Day Twelve – Boar Wars, A Chateau That Floats, Traveling In Joan Of Arc’s Footsteps (Without The Fire), Eleanor Really, Don’t Look Back In Angers, Get Me To The Church On Time and A Ferme Decision For Dinner
It was time for one last Gorge-athon for breakfast at Manoir de la Maison Blanche, and after saying goodbye to Annick, the horses, cats and dogs we were on our way to Angers, with a few stops scheduled along the way. Only Mary looked wide awake.
Annick had been nice enough to purchase a “brioche for the road” for us. She must have sensed we needed to eat every half hour or so. Manoir de la Maison Blanche was a wonderful stop on our journey. Fortunately, we were in a hurry, so nobody had to hear me play The Love Theme To Romeo and Juliet, the only song I know on the piano (I don’t know why it has stayed with me all these years).
We thought that Château de Azay-le-Rideau would be our first adventure of the day, but it would actually turn out to be our second. Just a few kilometers from the chateau, as I rolled on down the highway, an unexpected visitor ran across our path. “Holy crap, it’s a boar,” Tracy said. When I tried to explain to her that I knew this drive wasn’t the most scenic, she said, “Not a bore, you idiot, there was a wild boar running alongside the road.” Quickly glancing in my rear view window, I saw the boar darting in and out of traffic like a New York City native. It was huge, and amazingly it did not get hit (at least while we were in the vicinity). I don’t think I’d like to meet one of them face-to-face.
Arriving at Château de Azay-le-Rideau in a slight drizzle, we walked around the entire chateau before entering. One of the Loire’s earliest chateaux, Château de Azay-le-Rideau was built in the 1500s on an island on the Indre River under the reign of King François I. French novelist Honoré de Balzac called this chateau, “a faceted diamond framed by the Indre.”
After purchasing our tickets and audio guide, we entered via the Grand Staircase and went up to the Great Attic (they must have liked big things, I thought). The entire chateau had some very nice furnishings, beautiful tapestries, nice views out to the water.
It took about an hour to visit, even with the spiral death stairs.
There was no time to play cards there, because it was time to move on.
Our next stop was Chinon where we would visit Joan of Arc’s old stomping ground, Château de Chinon. This is where she stopped to chat with the future King Charles VII before she headed off to Orléans so Ingrid Bergman could play her in the movies centuries later. We bought a discounted ticket here when we showed that we had also visited Château de Azay-le-Rideau earlier, so if you visit both, keep your ticket. Tracy was just happy because their were more blue flowers.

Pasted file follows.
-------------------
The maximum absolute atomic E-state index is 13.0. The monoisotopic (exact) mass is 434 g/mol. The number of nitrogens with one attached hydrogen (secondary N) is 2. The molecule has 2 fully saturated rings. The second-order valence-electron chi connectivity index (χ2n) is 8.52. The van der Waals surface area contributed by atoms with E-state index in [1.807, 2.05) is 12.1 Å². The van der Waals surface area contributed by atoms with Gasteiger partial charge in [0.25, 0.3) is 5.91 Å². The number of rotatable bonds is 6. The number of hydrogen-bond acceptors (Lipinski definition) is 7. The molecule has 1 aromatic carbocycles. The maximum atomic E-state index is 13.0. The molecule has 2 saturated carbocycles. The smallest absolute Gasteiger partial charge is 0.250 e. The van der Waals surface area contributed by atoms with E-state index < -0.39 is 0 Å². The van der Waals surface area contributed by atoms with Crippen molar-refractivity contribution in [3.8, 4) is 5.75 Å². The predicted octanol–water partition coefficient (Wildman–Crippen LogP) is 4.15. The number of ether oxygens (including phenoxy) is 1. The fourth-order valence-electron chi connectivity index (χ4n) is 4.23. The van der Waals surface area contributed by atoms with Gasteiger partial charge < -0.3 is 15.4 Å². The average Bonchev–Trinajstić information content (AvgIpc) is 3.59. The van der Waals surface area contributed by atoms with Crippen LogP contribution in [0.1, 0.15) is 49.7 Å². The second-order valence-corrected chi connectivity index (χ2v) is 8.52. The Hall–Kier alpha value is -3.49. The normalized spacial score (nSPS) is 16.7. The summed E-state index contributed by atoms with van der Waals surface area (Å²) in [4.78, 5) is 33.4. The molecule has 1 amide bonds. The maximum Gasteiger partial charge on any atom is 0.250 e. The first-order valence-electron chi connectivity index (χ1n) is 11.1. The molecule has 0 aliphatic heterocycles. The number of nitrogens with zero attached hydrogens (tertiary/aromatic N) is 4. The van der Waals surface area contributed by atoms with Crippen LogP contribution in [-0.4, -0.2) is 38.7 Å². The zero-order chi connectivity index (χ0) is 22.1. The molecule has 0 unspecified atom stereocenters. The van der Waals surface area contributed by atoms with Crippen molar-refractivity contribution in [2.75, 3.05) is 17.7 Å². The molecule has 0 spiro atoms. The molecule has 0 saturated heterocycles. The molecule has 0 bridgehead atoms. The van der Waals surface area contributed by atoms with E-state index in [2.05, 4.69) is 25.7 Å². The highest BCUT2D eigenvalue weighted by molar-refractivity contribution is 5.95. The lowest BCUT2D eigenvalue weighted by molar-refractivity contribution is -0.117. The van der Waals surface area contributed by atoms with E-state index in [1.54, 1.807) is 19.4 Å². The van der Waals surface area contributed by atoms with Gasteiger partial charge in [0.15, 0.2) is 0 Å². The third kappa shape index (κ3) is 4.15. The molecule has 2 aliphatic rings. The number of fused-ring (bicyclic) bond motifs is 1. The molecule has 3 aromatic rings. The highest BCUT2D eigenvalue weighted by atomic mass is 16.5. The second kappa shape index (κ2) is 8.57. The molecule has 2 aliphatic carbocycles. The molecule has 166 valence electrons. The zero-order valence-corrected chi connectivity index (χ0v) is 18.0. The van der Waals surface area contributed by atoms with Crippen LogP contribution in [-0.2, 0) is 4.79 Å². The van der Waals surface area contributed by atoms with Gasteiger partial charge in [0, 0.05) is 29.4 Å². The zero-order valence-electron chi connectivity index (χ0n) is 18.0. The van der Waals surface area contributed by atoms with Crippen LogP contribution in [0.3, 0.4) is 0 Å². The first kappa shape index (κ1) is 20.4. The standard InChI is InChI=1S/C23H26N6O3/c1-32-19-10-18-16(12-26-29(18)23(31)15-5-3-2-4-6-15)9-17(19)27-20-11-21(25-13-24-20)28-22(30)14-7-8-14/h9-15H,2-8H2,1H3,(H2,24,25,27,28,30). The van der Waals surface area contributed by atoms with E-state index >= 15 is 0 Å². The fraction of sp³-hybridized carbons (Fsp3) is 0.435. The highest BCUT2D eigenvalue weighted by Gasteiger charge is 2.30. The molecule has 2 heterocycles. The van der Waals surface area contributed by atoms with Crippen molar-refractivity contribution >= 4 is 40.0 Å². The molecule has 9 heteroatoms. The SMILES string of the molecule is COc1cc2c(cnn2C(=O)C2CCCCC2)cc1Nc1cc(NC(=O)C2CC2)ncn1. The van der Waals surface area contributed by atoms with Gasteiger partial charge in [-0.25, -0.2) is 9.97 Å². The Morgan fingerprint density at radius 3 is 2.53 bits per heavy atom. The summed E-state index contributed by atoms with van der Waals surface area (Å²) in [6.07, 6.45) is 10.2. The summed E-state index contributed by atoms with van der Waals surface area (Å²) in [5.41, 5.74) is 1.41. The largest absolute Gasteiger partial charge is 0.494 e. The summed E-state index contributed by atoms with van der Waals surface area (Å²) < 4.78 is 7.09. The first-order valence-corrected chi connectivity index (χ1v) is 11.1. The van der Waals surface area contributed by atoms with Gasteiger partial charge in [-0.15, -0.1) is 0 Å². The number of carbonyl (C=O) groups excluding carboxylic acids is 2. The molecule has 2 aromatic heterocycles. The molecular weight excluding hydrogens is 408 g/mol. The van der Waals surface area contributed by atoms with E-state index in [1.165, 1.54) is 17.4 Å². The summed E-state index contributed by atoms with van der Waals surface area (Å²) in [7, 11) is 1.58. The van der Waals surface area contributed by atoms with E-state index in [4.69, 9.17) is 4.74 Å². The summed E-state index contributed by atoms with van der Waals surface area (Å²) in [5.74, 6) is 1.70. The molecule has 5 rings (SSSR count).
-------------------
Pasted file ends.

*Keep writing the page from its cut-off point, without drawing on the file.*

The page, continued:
Charles, who was not yet king, had some issues, so when the 18-year-old Joan paid a visit to give her an army as “she was sent by God to drive the English from France,” Charles received her, but decided to hide among the people of his Court. He asked one of his courtiers to take his place and receive Joan. Being a smart young lady, Joan saw through that rouse when she recognized the Dauphin.
She eventually helped the Dauphin crowned as King. The English were defeated at Orléans, but unfortunately for Joan, she was captured and turned over to the English. In 1431, she was burned at the stake, as Charles did not come to her aid. Now that’s gratitude for you!
Once again we were happy with our audio guides (included with the price of our ticket), and we walked the grounds that had some great views out to the Vienne River.
Château de Chinon has undergone a gigantic restoration since our last visit more than a decade ago, and in a few of the rooms there were videos projected in an unconventional manner, showing the history of the place including Joan’s visit.
Kim and I climbed to the top if one tower and took a picture of Tracy. She’s lucky we’re not pigeons.
Henry II Plantagenêt, King of England, built the fortress and lived there until his death in 1189. We would catch up with him after lunch. After catching a glimpse of a nearby vineyard from yet another tower, it was time for some food.
The couples split up for lunch, so Tracy and I elected to sit down at Bistrot de la Place located on the main square.
Although the service was incredibly slow (even for France), Tracy enjoyed the zucchini soup, bruschetta, while I had a delicious Ravioli aux fromage. Meanwhile, Kim and Mary picked up lunch at a Farmers Market and walked around Chinon.
After taking the elevator back up top, we asked the very nice ticket person at the chateau for directions to our next stop (Madame Bleu and Lady Garmin seemed to be on strike today and were of little help).
Armed with better directions, it was not a long drive to Abbaye Royale de Fontevraud. I’m glad I listened to all of you on the board who said to definitely stop here, because this was one of the highlights of the trip. If you go, you should also purchase the audio guide because it is invaluable in telling the history of the abbey.
We entered the huge, high-vaulted, Romanesque abbey church, which is quite a sight. The abbey was built in the 1100s. Henry II Plantaganet (1133-89), king of England and count of Anjou, along with queen Eleanor of Aquitaine were among the royal benefactors of Fontevraud Abbey. Both were buried in the abbey church and several other members of the royal family were buried with them later.